The instructions are as follows (these are just a subset of all the Piet instructions):
- Push: Pushes the value of the color block just exited onto the top of the stack.
- Pop: Deletes the value on the top of the stack
- Add: Pops the top two values off the stack and pushes the sum of those two numbers onto the stack
- Subtract: Pops the top two values off the stack and pushes the difference between the second topmost value and the top value of the stack
- Multiply: Pops the top two values off the stack and pushes the product of those two numbers onto the stack
- Divide: Pops the top two values off the stack and pushes the quotient between the second topmost value and the top value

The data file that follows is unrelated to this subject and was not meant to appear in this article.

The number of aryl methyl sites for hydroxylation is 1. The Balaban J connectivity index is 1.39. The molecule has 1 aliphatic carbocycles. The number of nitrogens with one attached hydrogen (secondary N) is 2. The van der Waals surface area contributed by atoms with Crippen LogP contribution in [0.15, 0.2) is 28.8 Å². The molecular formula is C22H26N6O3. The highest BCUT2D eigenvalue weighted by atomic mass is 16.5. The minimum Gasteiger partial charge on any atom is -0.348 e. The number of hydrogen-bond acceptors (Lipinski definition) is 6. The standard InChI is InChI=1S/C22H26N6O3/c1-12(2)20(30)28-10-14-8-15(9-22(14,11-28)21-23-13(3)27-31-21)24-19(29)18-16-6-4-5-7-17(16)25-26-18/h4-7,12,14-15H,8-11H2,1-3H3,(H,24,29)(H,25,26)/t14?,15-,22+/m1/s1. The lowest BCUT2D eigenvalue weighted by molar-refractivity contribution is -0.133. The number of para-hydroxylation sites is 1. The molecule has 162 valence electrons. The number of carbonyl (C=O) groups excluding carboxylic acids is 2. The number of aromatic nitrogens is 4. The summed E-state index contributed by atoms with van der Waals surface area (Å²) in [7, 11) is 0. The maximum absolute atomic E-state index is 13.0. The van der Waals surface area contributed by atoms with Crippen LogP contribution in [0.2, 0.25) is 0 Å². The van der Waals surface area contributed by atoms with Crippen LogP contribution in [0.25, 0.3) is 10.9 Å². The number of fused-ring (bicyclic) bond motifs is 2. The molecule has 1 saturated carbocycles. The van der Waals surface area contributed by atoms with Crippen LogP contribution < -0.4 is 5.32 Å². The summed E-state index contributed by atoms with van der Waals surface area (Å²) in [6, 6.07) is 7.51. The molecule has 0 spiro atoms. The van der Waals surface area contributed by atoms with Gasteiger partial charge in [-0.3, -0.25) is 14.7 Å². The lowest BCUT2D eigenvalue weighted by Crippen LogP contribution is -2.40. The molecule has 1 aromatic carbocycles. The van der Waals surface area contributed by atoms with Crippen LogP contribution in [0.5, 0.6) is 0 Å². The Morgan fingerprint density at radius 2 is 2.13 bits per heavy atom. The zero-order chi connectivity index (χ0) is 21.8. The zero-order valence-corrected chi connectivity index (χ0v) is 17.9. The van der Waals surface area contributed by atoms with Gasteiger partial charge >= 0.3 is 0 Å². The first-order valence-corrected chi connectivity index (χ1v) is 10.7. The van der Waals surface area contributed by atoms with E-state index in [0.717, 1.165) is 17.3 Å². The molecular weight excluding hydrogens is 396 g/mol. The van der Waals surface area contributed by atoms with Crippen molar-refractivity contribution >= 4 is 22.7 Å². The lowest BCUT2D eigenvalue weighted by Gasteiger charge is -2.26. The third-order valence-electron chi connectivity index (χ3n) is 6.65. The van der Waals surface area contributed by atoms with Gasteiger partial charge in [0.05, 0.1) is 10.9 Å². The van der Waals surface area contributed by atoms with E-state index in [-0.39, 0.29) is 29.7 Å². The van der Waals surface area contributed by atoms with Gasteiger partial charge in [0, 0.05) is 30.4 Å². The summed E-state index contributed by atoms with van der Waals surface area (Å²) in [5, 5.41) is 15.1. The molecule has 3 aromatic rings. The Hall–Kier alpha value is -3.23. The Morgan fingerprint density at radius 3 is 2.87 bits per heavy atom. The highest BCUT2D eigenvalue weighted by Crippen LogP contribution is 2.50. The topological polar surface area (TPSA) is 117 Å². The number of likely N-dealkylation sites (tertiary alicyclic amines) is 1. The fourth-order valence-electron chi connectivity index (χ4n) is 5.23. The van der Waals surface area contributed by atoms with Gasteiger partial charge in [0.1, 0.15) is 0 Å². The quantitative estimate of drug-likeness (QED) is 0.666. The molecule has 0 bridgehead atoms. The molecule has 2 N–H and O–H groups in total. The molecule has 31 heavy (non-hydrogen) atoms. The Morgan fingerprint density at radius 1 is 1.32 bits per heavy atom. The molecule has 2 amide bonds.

- Pointer: Pops the top value off the stack and rotates the DP clockwise that many steps (anticlockwise if negative).
- Switch: Pops the top value off the stack and toggles the CC that many times (the absolute value of that many times if negative).
Choose 10 distinct numbers/characters which each represent one of the code instructions and the black and white codels, and clearly specify which 10 you chose in your answer.
Given a 2d rectangular grid, matrix, or a similar default I/O format consisting of the 10 different characters/numbers of your choosing representing a Piet program, output the final state of the stack after the input program has halted. Assume that all input programs will eventually halt.
The output can be in any reasonable or default output format, as long as it's clear what the state of the stack is. You can also output the stack with the "first" value representing the top of the stack, or the "last" value representing the top of the stack. For example, if the final state of the stack has